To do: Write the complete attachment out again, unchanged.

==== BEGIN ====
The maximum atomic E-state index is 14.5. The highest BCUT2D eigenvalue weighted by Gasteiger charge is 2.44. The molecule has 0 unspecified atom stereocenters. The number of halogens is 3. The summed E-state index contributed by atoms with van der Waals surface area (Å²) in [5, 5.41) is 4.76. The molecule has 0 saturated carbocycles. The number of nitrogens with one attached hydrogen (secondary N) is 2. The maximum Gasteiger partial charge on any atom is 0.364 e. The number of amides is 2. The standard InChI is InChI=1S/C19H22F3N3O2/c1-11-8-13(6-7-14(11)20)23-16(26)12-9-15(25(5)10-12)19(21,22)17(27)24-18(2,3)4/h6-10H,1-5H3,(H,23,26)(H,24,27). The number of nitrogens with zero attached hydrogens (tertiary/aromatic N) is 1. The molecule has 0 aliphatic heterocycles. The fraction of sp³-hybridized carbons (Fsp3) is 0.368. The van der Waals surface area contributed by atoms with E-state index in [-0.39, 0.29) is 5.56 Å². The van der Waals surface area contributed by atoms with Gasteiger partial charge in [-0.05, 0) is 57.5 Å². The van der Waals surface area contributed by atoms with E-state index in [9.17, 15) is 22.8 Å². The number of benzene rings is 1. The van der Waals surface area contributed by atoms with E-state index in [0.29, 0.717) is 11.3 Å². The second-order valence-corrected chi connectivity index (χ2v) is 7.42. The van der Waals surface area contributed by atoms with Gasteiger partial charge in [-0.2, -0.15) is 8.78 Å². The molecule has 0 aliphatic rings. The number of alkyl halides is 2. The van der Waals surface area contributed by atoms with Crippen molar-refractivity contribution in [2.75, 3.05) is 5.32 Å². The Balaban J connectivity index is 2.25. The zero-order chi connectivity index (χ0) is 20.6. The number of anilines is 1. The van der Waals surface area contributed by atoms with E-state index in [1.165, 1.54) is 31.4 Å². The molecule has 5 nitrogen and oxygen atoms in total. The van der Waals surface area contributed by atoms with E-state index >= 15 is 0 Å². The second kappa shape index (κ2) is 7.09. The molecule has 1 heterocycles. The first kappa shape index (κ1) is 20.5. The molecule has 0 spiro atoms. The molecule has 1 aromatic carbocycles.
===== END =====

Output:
The maximum atomic E-state index is 14.5. The highest BCUT2D eigenvalue weighted by Gasteiger charge is 2.44. The molecule has 0 unspecified atom stereocenters. The number of halogens is 3. The summed E-state index contributed by atoms with van der Waals surface area (Å²) in [5, 5.41) is 4.76. The molecule has 0 saturated carbocycles. The number of nitrogens with one attached hydrogen (secondary N) is 2. The maximum Gasteiger partial charge on any atom is 0.364 e. The number of amides is 2. The standard InChI is InChI=1S/C19H22F3N3O2/c1-11-8-13(6-7-14(11)20)23-16(26)12-9-15(25(5)10-12)19(21,22)17(27)24-18(2,3)4/h6-10H,1-5H3,(H,23,26)(H,24,27). The number of nitrogens with zero attached hydrogens (tertiary/aromatic N) is 1. The molecule has 0 aliphatic heterocycles. The fraction of sp³-hybridized carbons (Fsp3) is 0.368. The van der Waals surface area contributed by atoms with E-state index in [-0.39, 0.29) is 5.56 Å². The van der Waals surface area contributed by atoms with Gasteiger partial charge in [-0.05, 0) is 57.5 Å². The van der Waals surface area contributed by atoms with E-state index in [9.17, 15) is 22.8 Å². The number of benzene rings is 1. The van der Waals surface area contributed by atoms with E-state index in [0.29, 0.717) is 11.3 Å². The second-order valence-corrected chi connectivity index (χ2v) is 7.42. The van der Waals surface area contributed by atoms with Gasteiger partial charge in [-0.2, -0.15) is 8.78 Å². The molecule has 0 aliphatic rings. The number of alkyl halides is 2. The van der Waals surface area contributed by atoms with Crippen molar-refractivity contribution in [2.75, 3.05) is 5.32 Å². The Balaban J connectivity index is 2.25. The zero-order chi connectivity index (χ0) is 20.6. The number of anilines is 1. The van der Waals surface area contributed by atoms with E-state index in [1.165, 1.54) is 31.4 Å². The molecule has 5 nitrogen and oxygen atoms in total. The van der Waals surface area contributed by atoms with E-state index >= 15 is 0 Å². The second kappa shape index (κ2) is 7.09. The molecule has 1 heterocycles. The first kappa shape index (κ1) is 20.5. The molecule has 0 spiro atoms. The molecule has 1 aromatic carbocycles.